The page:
Is this the new Pentax K-3?


The rumor mill is on overdrive right now, speculating about the highly-anticipated (to Pentaxicans at least) K-5 replacement. Everyone's been calling it the K-3 assuming that the number four bears some taboo in Japan, and this early spy photo suggests that will be the name.

But looky here, is the K-3 really smaller than the K-5 and its successors K-5ii/s??? Did the engineers at Ricoh Pentax manage to fit more goodness in a smaller package? Wow.

Mind you, it doesn't look a ton smaller, but when you think of it's competitors like the Canon 7D and Nikon D300 (both long overdue for a refresh, unless they're effectively replaced by the budget full frame cameras of their respective marques), the K-5 was already a welterweight amongst heavyweights. And now this, the K-3 looks to be a middleweight!

Alas, the camera is likely to still be considered large by the current mirrorless fans of cameras from Olympus and Sony. But the K-3–if it follows the natural order of things and represents an improvement over the already very good K-5iis–can off faultless ergonomics. And when compared to the Panasonic GH3 it should be able to offer better still image quality, although I'd be surprised if it even got close to the GH3's class leading video capabilities. It's taken Panasonic three generations to get where it is; it's not likely that Pentax will leapfrog them.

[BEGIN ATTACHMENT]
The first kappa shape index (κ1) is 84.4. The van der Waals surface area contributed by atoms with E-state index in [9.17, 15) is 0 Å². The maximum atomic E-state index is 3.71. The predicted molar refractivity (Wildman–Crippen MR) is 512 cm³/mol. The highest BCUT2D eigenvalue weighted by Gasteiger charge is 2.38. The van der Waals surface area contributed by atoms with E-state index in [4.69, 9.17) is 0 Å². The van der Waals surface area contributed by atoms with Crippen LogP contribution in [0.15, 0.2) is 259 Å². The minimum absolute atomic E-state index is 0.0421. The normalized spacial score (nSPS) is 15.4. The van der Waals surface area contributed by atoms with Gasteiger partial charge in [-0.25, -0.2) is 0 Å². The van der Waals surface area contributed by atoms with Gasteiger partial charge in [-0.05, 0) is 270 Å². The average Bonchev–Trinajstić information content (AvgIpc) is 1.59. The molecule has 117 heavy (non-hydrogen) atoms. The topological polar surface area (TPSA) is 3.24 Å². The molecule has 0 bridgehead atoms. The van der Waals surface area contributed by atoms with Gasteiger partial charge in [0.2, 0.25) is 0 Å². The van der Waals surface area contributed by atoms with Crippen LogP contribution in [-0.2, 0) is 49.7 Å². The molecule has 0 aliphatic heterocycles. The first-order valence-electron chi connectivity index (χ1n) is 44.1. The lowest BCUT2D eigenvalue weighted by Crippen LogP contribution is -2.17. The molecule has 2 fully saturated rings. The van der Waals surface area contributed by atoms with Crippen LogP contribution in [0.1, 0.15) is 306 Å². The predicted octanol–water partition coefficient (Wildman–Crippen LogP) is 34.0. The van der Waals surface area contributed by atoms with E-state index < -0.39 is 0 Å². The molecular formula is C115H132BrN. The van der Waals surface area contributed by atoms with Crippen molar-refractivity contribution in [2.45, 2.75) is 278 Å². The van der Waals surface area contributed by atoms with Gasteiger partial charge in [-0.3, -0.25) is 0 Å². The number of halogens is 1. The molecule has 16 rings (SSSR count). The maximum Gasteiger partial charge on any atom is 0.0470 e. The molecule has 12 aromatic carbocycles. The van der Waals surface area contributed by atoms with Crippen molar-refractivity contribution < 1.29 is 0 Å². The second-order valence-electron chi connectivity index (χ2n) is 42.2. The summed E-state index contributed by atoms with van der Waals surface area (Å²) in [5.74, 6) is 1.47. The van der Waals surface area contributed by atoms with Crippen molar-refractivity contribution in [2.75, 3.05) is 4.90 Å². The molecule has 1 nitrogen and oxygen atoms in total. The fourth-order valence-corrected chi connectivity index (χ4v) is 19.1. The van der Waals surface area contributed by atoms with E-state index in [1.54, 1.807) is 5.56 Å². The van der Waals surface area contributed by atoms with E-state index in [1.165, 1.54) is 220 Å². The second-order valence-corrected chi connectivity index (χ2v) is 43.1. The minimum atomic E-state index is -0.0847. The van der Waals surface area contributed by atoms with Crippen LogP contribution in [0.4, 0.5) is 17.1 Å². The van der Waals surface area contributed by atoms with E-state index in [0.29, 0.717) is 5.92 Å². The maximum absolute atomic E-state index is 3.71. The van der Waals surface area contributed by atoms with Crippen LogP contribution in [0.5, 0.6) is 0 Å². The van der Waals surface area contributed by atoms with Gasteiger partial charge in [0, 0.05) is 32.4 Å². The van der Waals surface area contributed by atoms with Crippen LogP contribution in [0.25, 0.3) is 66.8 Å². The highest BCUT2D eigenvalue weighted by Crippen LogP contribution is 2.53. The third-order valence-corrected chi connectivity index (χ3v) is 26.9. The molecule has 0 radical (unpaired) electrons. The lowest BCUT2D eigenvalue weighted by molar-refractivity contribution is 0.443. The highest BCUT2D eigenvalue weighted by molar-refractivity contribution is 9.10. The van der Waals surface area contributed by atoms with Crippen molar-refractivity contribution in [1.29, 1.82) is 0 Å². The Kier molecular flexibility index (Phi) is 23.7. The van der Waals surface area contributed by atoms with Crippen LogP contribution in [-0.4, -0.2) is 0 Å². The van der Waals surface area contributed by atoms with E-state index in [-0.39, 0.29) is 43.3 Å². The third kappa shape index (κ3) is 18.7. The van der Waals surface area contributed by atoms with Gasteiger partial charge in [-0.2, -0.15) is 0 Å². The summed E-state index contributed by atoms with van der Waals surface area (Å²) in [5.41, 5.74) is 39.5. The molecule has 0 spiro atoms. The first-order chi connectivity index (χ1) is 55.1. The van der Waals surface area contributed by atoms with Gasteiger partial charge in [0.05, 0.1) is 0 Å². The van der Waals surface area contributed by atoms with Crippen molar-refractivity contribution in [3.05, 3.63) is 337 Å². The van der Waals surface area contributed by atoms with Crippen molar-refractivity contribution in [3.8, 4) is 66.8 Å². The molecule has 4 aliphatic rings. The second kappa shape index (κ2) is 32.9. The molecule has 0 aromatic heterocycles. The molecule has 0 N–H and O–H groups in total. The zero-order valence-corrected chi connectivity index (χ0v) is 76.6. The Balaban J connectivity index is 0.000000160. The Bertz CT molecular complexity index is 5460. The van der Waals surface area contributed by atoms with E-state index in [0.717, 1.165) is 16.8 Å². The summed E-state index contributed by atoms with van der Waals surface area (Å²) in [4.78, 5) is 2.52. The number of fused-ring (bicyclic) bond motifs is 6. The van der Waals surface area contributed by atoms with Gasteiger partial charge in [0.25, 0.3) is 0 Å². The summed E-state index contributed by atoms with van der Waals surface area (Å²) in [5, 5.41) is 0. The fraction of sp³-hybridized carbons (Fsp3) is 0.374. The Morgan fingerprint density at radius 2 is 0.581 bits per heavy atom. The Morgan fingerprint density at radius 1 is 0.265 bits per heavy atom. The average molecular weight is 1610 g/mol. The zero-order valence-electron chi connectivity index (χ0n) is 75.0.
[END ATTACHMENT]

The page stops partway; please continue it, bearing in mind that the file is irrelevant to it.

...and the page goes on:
The most natural competitor that I'd see the K-3 up against is, oddly enough, the Fuji X-Pro1. After all, they are both APS-C interchangeable lens cameras supported by some pretty sweet primes. If you've ever held an X-Pro1, you know how surprisingly large they are. Likely larger than the K-3. But they are lighter, and at the end of the day, users aren't likely cross-shopping the two as they offer two very different shooting experiences. And from what I've seen, you've got your SLR people and your rangefinder people, and never the 'twain shall meet.

Let's see what the next few days bring. Bring it on, Pentax!

UPDATE: Some sharp knives over at PentaxForums.com have pointed out the risk of using the green ring of the DA18-135. That ring, you see, is likely several inches away from the body, and unless the two cameras are photographed the same focal length there may be distortion that changes the relative sizes of the lens vs. the body. So, the K-3 may be similar in size to the K-5 after all. We'll just have to wait and see. Wouldn't be a bad thing.

No comments:

Post a Comment